Hong Kong’s much-awaited budget on Wednesday will offer relief measures worth as much as around HK$50 billion, along with a key longer-term initiative for a primary health care network in all 18 districts to ease the burden on hospitals, the Post has learned.
The package of relief measures would account for nearly 40 per cent of a HK$130 billion-plus surplus, more than the usual allocation of 30 per cent in previous years, according to a source familiar with the fiscal situation.
It is also understood that the three major themes of this year’s budget will be caring and sharing, diversifying the economy, and investing for the future.
While the relief measures are likely to include generous tax incentives for the middle class, a cash subsidy of HK$2,000 for students from poor families, a rates waiver, and more allowances for welfare recipients, including subsidies for the elderly, Financial Secretary Paul Chan Mo-po will also invest a substantial sum in innovation, covering biomedical technology and artificial intelligence, all aimed at broadening the city’s economic base.
‘Hard to please all’, Hong Kong finance chief says about use of budget surplus as he hints at medical system boost for elderly
This year’s budget is seen as a difficult balancing act to meet the competing needs of different segments of society demanding Chan share the wealth while keeping an eye on the long-term investments and fulfilling his boss Chief Executive Carrie Lam Cheng Yuet-ngor’s governing agenda.
Addressing the city’s ageing problems, which are pushing already overstretched public hospitals to breaking point with the increasing number of chronic disease patients, Chan is also expected to spend another substantial chunk of the surplus to set up a primary health care hub in all 18 districts in the long run.
Health minister Sophia Chan Siu-chee had a meeting with all district council representatives on Tuesday to examine parts of the city were ready to form the hub, which would offer community health care services to chronic disease patients and senior citizens through various satellite centres.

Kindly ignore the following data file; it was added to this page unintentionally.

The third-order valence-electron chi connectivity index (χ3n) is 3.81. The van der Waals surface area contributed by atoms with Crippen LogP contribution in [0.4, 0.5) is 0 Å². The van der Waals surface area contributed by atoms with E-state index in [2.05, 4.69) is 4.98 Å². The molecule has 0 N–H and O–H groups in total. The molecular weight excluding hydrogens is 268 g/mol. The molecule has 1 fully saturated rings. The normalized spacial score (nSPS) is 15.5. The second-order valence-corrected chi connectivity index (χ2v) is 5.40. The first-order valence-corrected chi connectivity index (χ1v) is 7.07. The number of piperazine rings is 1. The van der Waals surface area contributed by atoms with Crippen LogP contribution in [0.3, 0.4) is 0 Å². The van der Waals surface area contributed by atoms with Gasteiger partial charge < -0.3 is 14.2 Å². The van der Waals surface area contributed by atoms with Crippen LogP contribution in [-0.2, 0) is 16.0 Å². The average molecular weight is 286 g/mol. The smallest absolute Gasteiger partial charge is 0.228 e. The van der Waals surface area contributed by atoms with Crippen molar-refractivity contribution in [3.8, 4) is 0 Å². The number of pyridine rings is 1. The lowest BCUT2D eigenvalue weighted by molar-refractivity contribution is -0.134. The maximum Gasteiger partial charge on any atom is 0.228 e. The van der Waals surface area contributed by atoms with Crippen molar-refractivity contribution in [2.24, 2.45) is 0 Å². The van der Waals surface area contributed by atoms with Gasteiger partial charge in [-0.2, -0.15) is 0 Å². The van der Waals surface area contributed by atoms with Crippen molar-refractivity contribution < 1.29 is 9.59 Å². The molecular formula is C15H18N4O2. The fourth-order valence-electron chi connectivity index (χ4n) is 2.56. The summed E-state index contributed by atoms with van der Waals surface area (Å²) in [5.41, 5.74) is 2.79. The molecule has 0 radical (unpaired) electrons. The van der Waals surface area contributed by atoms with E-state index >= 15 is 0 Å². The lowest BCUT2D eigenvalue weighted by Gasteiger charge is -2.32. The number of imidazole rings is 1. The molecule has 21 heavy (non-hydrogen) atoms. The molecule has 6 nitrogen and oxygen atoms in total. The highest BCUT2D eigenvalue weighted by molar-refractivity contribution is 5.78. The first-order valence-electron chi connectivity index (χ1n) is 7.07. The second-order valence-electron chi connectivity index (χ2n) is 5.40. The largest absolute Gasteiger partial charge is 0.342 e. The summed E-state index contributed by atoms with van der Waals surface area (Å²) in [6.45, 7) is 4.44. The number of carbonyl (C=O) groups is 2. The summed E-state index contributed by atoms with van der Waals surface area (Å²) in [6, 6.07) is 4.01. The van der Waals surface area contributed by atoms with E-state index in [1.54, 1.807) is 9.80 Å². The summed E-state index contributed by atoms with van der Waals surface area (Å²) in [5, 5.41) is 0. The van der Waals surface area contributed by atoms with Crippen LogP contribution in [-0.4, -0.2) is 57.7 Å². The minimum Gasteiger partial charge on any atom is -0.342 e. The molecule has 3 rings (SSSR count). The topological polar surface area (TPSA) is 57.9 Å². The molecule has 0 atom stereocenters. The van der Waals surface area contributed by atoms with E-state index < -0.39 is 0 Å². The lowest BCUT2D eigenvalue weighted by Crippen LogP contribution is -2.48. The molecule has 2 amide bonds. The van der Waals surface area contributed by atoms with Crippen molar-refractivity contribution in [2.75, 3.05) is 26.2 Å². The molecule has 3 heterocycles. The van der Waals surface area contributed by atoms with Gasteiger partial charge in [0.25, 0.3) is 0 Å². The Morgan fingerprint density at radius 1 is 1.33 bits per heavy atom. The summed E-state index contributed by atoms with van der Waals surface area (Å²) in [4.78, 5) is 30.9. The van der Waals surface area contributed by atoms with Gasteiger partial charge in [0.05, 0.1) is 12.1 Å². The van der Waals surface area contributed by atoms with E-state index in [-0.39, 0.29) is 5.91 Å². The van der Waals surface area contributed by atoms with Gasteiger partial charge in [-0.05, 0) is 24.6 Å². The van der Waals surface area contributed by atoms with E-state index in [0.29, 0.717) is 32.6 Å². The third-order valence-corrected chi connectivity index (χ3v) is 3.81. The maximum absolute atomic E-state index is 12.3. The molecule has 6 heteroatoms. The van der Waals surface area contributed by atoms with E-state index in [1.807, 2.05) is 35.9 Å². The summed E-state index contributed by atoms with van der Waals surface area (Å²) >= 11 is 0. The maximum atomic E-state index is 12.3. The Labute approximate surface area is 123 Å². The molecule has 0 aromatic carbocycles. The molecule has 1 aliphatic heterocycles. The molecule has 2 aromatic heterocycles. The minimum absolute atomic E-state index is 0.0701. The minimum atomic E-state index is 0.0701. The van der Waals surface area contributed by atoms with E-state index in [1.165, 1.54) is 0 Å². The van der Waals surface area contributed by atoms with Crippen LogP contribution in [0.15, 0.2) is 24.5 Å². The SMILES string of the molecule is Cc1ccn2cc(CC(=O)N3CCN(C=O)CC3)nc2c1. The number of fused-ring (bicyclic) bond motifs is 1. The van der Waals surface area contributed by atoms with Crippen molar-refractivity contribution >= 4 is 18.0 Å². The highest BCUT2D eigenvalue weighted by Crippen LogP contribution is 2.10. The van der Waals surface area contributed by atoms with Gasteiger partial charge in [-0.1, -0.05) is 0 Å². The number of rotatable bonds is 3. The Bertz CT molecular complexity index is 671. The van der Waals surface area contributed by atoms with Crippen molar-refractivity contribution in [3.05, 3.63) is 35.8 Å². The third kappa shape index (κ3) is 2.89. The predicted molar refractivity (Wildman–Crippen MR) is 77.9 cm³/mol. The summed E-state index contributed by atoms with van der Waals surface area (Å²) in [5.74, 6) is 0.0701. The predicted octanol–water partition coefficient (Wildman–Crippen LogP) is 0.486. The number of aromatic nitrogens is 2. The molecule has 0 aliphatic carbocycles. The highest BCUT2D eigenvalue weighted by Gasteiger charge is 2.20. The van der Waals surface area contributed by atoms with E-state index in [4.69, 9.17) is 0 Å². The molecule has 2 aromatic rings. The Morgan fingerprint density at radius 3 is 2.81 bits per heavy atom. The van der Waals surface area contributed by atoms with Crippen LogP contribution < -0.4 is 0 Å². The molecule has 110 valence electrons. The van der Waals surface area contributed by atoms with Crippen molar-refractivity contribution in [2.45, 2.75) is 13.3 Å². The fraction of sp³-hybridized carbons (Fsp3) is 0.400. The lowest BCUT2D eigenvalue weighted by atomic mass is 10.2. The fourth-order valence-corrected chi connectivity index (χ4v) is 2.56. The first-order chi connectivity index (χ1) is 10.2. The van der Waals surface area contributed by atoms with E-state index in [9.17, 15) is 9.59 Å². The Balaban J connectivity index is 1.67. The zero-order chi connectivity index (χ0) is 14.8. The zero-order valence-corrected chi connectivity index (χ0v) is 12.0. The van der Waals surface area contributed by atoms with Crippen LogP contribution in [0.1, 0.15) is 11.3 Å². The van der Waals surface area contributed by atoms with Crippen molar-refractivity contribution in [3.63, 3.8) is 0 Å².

Lam announced the launch of a pilot project in Kwai Tsing district in her maiden policy address.
“The hub will serve three purposes: to prevent more people suffering from chronic diseases; to identify people with chronic diseases at an earlier stage; and to prevent their conditions from deteriorating rapidly,” said executive councillor Dr Lam Ching-choi, also chief executive officer of the Haven of Hope Christian Service.
Lam, without going into details of the budget, said the number of patients suffering from hypertension, diabetes, strokes and cardiovascular disease in Hong Kong would increase by at least 50 per cent over the next two decades.
A source close to the government said setting up these hubs would require considerable resources. Apart from identifying premises for health care centres, medical professionals such as nurses and therapists would need further training. The government would also need to pay NGOs and private operators for social and health services, which would involve Chinese medicine practitioners, dietitians and physical therapists among others.
“It would take millions of dollars just to run one hub each year,” the source said.
Annual spending on all 18 districts would cost billions of dollars.
Chan is also expected to offer a more detailed tax break to encourage the public, especially the middle class, to join a voluntary health insurance scheme supervised by the government, a measure to divert more patients to private hospitals.
The annual subvention for the Hospital Authority could also see an increase of about 10 per cent to at least HK$60 billion this year, representing the biggest rise in the past five years. Last year, the increase was 7.4 per cent, after a record low of just 3.25 per cent rise in 2015-16.
Professor Peter Yuen Pok-man of Polytechnic University failed to see a comprehensive plan by the government to tackle the challenge of a rapidly ageing population and shrinking workforce.
He agreed that the city should focus on prevention more than cure, enhancing primary health care to reduce the number of patients developing acute conditions and requiring emergency treatment.
By doing so, Yuen suggested, the government would also strengthen the role of family doctors to boost long-term care for the elderly.
“Keeping on injecting money into public hospitals is not a cost-effective way as acute care is really costly. It should not be the way to handle the medical needs of an ageing population,” Yuen said.
“The biggest increase in subvention is good, but in the long term, it cannot increase unlimitedly as the city is seeing a shrinking workforce, which leads to a drop in the number of tax payers.”
As for a tax break incentive for the public to buy private insurance, Yuen said the returns would only amount to a few hundred dollars a year for those who paid thousands in tax – meaning it would not be attractive enough to make a difference to the current health care system.
“Young people are usually insured by their companies, and there is little incentive for them to buy another private scheme. As for the elderly middle class who are retired, they do not have to pay tax,” Yuen said.